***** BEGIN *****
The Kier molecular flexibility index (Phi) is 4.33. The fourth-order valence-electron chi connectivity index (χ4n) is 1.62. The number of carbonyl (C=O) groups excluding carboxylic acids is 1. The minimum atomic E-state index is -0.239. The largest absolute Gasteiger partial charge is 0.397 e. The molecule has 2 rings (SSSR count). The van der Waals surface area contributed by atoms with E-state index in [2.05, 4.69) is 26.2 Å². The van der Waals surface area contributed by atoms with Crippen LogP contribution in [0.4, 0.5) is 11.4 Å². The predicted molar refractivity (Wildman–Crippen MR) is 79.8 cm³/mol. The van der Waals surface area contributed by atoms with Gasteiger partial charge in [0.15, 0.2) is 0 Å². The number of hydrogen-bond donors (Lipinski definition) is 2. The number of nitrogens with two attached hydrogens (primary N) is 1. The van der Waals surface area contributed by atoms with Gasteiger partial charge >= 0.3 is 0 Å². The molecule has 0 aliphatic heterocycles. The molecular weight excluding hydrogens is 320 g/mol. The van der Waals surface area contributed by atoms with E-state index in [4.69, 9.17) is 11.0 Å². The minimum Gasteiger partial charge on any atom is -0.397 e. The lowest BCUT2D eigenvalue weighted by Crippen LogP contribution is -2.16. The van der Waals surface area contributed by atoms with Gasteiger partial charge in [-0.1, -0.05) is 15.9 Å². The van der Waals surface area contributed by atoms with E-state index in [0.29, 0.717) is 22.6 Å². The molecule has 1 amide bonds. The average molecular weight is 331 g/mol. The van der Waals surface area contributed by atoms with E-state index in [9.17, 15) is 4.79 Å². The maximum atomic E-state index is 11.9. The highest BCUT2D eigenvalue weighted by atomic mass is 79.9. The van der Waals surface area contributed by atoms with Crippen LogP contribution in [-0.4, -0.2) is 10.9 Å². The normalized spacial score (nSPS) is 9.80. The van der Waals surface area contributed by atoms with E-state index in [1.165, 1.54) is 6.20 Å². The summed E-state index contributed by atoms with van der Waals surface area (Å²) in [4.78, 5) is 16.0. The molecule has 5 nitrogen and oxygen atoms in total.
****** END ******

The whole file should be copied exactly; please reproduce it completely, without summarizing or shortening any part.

The Kier molecular flexibility index (Phi) is 4.33. The fourth-order valence-electron chi connectivity index (χ4n) is 1.62. The number of carbonyl (C=O) groups excluding carboxylic acids is 1. The minimum atomic E-state index is -0.239. The largest absolute Gasteiger partial charge is 0.397 e. The molecule has 2 rings (SSSR count). The van der Waals surface area contributed by atoms with E-state index in [2.05, 4.69) is 26.2 Å². The van der Waals surface area contributed by atoms with Crippen LogP contribution in [0.4, 0.5) is 11.4 Å². The predicted molar refractivity (Wildman–Crippen MR) is 79.8 cm³/mol. The van der Waals surface area contributed by atoms with Gasteiger partial charge in [0.15, 0.2) is 0 Å². The number of hydrogen-bond donors (Lipinski definition) is 2. The number of nitrogens with two attached hydrogens (primary N) is 1. The van der Waals surface area contributed by atoms with Gasteiger partial charge >= 0.3 is 0 Å². The molecule has 0 aliphatic heterocycles. The molecular weight excluding hydrogens is 320 g/mol. The van der Waals surface area contributed by atoms with E-state index in [4.69, 9.17) is 11.0 Å². The minimum Gasteiger partial charge on any atom is -0.397 e. The lowest BCUT2D eigenvalue weighted by Crippen LogP contribution is -2.16. The van der Waals surface area contributed by atoms with Gasteiger partial charge in [-0.1, -0.05) is 15.9 Å². The van der Waals surface area contributed by atoms with E-state index in [0.29, 0.717) is 22.6 Å². The molecule has 1 amide bonds. The average molecular weight is 331 g/mol. The van der Waals surface area contributed by atoms with E-state index in [9.17, 15) is 4.79 Å². The maximum atomic E-state index is 11.9. The highest BCUT2D eigenvalue weighted by atomic mass is 79.9. The van der Waals surface area contributed by atoms with Crippen LogP contribution in [-0.4, -0.2) is 10.9 Å². The normalized spacial score (nSPS) is 9.80. The van der Waals surface area contributed by atoms with E-state index in [1.165, 1.54) is 6.20 Å². The summed E-state index contributed by atoms with van der Waals surface area (Å²) in [4.78, 5) is 16.0. The molecule has 5 nitrogen and oxygen atoms in total.